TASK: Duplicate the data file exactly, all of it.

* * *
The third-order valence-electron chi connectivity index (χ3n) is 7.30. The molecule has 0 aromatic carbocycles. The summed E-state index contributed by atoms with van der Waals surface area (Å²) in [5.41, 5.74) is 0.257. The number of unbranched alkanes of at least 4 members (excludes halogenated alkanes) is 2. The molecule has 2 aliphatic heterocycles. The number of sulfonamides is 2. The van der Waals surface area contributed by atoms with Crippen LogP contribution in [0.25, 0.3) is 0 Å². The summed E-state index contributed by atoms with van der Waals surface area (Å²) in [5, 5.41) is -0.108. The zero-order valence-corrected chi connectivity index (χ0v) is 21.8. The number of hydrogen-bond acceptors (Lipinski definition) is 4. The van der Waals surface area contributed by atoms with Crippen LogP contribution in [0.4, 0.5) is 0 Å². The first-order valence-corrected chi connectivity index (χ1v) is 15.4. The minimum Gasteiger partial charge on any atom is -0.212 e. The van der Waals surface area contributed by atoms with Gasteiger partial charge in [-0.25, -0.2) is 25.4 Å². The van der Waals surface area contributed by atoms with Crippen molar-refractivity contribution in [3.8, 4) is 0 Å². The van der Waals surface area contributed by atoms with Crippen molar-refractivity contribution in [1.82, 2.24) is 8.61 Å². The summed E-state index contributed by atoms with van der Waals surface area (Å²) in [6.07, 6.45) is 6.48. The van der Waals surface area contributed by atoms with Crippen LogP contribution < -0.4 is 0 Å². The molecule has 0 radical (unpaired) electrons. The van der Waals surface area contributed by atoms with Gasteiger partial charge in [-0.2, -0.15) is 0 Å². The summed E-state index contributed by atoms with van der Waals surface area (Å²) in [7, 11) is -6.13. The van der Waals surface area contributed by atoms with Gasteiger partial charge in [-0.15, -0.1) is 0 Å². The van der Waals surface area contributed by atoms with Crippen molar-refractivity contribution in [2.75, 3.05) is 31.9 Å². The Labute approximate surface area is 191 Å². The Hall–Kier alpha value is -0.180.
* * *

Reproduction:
The third-order valence-electron chi connectivity index (χ3n) is 7.30. The molecule has 0 aromatic carbocycles. The summed E-state index contributed by atoms with van der Waals surface area (Å²) in [5.41, 5.74) is 0.257. The number of unbranched alkanes of at least 4 members (excludes halogenated alkanes) is 2. The molecule has 2 aliphatic heterocycles. The number of sulfonamides is 2. The van der Waals surface area contributed by atoms with Crippen LogP contribution in [0.25, 0.3) is 0 Å². The summed E-state index contributed by atoms with van der Waals surface area (Å²) in [5, 5.41) is -0.108. The zero-order valence-corrected chi connectivity index (χ0v) is 21.8. The number of hydrogen-bond acceptors (Lipinski definition) is 4. The van der Waals surface area contributed by atoms with Crippen LogP contribution in [0.4, 0.5) is 0 Å². The first-order valence-corrected chi connectivity index (χ1v) is 15.4. The minimum Gasteiger partial charge on any atom is -0.212 e. The van der Waals surface area contributed by atoms with Gasteiger partial charge in [-0.25, -0.2) is 25.4 Å². The van der Waals surface area contributed by atoms with Crippen molar-refractivity contribution in [3.8, 4) is 0 Å². The van der Waals surface area contributed by atoms with Crippen molar-refractivity contribution in [1.82, 2.24) is 8.61 Å². The summed E-state index contributed by atoms with van der Waals surface area (Å²) in [6.07, 6.45) is 6.48. The van der Waals surface area contributed by atoms with Crippen LogP contribution < -0.4 is 0 Å². The molecule has 0 radical (unpaired) electrons. The van der Waals surface area contributed by atoms with Gasteiger partial charge in [-0.2, -0.15) is 0 Å². The summed E-state index contributed by atoms with van der Waals surface area (Å²) in [7, 11) is -6.13. The van der Waals surface area contributed by atoms with Gasteiger partial charge in [-0.15, -0.1) is 0 Å². The van der Waals surface area contributed by atoms with Crippen molar-refractivity contribution in [2.75, 3.05) is 31.9 Å². The Labute approximate surface area is 191 Å². The Hall–Kier alpha value is -0.180.